Where This Road Takes Me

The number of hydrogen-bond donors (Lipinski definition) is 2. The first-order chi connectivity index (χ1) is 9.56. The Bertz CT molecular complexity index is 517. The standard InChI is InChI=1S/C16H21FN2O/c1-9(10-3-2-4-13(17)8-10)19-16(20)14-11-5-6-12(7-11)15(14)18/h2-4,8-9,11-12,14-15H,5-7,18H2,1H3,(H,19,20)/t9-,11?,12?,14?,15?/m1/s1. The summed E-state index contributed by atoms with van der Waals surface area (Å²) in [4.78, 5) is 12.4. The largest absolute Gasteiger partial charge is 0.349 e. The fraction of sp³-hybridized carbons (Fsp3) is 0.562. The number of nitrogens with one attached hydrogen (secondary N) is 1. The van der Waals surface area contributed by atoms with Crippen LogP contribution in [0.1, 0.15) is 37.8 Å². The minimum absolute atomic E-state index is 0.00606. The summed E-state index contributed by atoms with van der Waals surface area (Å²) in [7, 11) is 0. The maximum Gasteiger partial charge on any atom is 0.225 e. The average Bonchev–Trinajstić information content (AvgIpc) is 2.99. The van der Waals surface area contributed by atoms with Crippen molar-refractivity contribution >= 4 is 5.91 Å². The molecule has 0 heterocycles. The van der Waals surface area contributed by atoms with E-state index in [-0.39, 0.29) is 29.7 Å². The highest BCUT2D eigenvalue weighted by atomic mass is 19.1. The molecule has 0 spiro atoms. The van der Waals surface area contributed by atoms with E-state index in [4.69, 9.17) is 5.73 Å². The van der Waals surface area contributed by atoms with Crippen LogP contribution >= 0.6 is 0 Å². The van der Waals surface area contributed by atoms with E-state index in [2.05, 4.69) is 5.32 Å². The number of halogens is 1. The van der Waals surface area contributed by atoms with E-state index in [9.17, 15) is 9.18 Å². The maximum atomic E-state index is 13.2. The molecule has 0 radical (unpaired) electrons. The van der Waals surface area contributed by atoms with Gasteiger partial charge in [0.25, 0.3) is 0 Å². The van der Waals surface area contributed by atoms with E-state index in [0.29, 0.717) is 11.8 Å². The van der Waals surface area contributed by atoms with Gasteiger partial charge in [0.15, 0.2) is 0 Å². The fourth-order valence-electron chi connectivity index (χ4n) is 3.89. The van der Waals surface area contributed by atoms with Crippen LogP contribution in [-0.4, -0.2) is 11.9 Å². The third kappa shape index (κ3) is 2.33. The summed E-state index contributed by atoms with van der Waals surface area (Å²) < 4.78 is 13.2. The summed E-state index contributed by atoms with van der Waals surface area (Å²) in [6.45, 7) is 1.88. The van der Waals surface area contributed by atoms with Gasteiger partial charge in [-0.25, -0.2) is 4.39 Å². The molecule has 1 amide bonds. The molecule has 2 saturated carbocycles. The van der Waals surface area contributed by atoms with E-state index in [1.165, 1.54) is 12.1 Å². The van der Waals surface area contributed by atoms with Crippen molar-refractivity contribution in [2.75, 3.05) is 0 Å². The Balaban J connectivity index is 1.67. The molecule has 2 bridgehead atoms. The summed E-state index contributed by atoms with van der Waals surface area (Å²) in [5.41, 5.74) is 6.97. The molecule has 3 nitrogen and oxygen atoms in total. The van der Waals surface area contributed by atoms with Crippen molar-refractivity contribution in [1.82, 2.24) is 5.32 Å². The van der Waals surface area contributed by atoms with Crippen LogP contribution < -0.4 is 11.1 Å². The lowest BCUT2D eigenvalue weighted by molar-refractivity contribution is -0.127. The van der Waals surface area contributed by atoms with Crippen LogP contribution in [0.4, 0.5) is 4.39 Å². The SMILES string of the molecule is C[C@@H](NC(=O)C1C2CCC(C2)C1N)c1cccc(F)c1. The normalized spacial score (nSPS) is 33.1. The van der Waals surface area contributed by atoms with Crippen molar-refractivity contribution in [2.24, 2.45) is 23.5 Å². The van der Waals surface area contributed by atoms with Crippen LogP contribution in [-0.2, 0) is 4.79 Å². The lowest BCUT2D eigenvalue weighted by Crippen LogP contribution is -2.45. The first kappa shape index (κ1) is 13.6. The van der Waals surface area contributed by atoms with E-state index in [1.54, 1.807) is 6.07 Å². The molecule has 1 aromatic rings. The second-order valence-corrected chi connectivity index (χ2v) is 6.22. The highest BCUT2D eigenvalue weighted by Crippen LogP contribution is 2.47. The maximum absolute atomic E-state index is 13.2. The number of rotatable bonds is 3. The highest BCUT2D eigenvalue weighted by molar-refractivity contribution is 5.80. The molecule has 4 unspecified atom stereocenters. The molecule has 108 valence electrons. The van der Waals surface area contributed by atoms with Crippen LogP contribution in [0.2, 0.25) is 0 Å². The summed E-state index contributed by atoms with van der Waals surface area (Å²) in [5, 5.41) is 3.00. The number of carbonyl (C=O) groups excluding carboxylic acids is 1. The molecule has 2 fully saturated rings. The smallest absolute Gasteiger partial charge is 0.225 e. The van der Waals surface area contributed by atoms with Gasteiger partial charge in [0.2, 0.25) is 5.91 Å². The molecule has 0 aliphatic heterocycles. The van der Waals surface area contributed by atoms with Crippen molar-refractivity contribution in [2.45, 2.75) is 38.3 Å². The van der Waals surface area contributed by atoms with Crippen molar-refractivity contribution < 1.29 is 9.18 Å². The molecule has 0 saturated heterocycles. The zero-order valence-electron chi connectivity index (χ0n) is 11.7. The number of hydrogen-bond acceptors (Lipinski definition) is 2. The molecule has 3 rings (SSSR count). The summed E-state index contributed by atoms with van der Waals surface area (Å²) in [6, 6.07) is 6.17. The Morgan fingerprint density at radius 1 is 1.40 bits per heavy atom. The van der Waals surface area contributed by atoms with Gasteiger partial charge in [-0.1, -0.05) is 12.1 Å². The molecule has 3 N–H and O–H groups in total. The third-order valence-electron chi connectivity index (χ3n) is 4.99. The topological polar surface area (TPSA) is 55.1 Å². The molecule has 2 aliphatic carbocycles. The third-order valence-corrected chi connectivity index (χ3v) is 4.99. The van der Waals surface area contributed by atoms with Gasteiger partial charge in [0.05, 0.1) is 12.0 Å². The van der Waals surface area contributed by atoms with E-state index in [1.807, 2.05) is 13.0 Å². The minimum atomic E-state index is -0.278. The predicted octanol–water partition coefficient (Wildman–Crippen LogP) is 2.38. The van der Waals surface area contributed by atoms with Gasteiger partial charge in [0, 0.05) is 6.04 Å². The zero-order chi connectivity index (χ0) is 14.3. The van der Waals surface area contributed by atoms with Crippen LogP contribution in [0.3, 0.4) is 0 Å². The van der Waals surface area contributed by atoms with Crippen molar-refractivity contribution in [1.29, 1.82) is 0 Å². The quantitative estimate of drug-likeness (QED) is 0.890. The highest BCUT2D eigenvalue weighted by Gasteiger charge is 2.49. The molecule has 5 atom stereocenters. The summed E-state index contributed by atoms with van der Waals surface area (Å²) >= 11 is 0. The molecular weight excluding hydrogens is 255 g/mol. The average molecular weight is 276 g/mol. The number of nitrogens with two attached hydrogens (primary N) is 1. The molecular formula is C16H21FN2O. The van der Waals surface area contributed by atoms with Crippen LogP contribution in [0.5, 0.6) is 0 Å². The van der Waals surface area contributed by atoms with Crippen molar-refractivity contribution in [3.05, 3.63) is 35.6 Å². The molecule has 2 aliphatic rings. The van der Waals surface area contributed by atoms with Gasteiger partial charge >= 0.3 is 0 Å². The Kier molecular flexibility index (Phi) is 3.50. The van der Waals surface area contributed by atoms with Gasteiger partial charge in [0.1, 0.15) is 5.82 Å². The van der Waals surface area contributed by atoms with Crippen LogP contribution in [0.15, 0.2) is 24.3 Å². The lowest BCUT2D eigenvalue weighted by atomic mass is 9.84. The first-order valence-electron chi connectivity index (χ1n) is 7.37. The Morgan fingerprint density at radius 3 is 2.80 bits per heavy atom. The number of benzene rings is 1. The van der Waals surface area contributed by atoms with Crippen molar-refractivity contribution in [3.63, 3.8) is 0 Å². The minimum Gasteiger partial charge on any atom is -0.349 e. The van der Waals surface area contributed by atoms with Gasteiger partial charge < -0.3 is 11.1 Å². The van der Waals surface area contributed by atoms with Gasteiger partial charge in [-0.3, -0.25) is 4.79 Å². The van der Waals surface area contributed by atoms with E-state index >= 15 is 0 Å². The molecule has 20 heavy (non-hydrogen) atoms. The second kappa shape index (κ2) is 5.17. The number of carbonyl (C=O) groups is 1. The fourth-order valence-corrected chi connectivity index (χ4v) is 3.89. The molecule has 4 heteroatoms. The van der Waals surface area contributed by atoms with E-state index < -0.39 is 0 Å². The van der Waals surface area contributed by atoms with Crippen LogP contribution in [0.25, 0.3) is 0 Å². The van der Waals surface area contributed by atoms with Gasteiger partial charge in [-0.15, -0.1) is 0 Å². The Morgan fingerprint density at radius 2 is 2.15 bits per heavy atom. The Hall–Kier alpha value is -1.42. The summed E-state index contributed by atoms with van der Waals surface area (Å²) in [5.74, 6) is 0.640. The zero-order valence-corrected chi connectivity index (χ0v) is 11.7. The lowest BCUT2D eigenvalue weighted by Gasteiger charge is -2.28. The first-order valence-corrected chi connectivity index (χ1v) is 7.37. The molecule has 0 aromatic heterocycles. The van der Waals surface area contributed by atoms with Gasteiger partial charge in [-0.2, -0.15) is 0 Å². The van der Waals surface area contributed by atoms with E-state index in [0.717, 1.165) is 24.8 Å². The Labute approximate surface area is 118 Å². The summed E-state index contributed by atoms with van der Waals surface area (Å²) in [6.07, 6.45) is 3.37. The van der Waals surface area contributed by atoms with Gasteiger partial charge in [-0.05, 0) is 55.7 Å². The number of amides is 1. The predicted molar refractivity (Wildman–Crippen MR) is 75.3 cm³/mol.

Mark was born January 15, 1956, and grew up in the small 'mill town' of Milltown, Indiana. The town had formed years earlier because of a grist mill built on the Blue River. While the river still runs through the heart of the town, the mill has long been silent, but Mark is now being heard by the world. Mark grew up like many other Indiana boys in the fifties and sixties, catching frogs, fishing, and playing basketball on the hoop nailed to the garage door. But at a very early age, while watching Mitch Miller's bouncing ball teach rhythm, he felt the lure of music. He continued to watch Mitch, and then The Johnny Cash Show at his Grandma's house on a weekly basis. His love of music could have been partly inherited. He learned later in life, after he had already been rooted in music, that his maternal grandmother played by ear and sang. She was about 16, in the early 1900's, when she would travel by horse and buggy to play her guitar and sing at parties. Mark's parents first realized how important music was to their son when he fashioned his first guitar from a stairway slat. He used stretched rubber bands for strings, and attached his instrument to a cardboard box amplifier with a length of baler twine. At the age of 11, Mark's parents bought him his first 'real' guitar. "It was a Tesco if my memory serves me right. Money was in short supply back then, so they put it on lay-away. It was the only way they could afford it at the time." They never regretted their sacrifice. Mark taught himself to play with the occasional help of his slightly older cousin Jerry, who played in a small town band. Jerry taught him his first chords and always laughed that when he tried to teach him new things, Mark could do them, but always went about it the hard way. "I'll have to admit that I am still one to do what works, be it difficult or easy." Mark went to see Jerry's band and any other small town bands perform. Most went to dance, at the then named 'sock hops,' but not Mark. He stood by the stage to watch the performers and learn anything new. He would then go home and practice until he got it right. Marks first performance was an a cappella version of the Beatles', "I Should Have Known Better." "That was during music class when I was in the 6th grade. I remember another girl and I were the only ones with enough nerve to do something like that and be willing to put up with the ridicule that some of the kids that age so easily hand out." He went on to play his guitar and sing at church with his sisters. In the late 60's and early 70's he played with a couple of other guys in what would have then been termed a 'front porch band,' compared to today's 'garage bands.' Mark continued to search out new techniques as well as absorb all that he could from his cousin Jerry. In 1978 at the age of 24, Jerry drowned in a tragic swimming accident. His inspiration, however, lives on to this very day, and he would be proud of the musician he helped to pattern, some 30 years ago. Mark married his grade school sweetheart in 1978 and they embarked on life together. Jobs took the forefront in starting out on their own, but music was never abandoned completely. In the mid 80's Mark started writing songs. He never wanted the life of a performer but music always had him in it's grasp. He had become a fan of singer-songwriters, because they gave him a further understanding of music. Mark wrote and sent songs to a variety of publishers, in hopes of attaining his now life-long goal, to have a song(s) recorded by an established artist. He pushed his music at every opportunity. A hope for success came when, Jerry Hanlon, an owner of a small, independent label, recorded 3 of his songs. He attempted to promote them mostly in the European market. Although Jerry has been unsuccessful in marketing the songs, he still remains a good friend. "Jerry gave me motivation at a time when I needed it by believing in the songs and I'll always be grateful for that and his friendship." Mark continued to write and perform his songs at various local functions, as well as at a local public radio station. He compiled 3 CDs of his own songs and made as many contacts as possible in attempts to reach that 'established artist' with his music. Although he would never stop playing and singing, in February 2005 Mark decided to call it quits, as far as writing, recording, and promoting his work. He had tried all he knew, to no avail. "It wasn't that I didn't believe in my work because I always have. If you don't believe in what you're doing, then you can't expect anyone else to. It was simply a tremendous amount of work that seemingly wasn't going anywhere and, most of all, taking away time from being with my wife." About a week after proclaiming this heart felt decision, everything changed. His lifelong goal of having his songs recorded had been accomplished. Word came that the Del McCoury Band had recorded 2 songs for inclusion on their 2005 release "The Company We Keep." That release went on to win a Grammy Award for 'Best Bluegrass Album.' Mark's songs, 'Nothin' Special', and 'When It Stops Hurtin'' are tracks #1 and #9 respectively on the album. I've never personally known anyone who has come to realize the dream of a lifetime, I do now. I am that grade school sweetheart and wife who has lived every step of this dream along with him. 'Where This Road Takes Me' is Mark's newest release since his success with The Del McCoury Band's Grammy winner.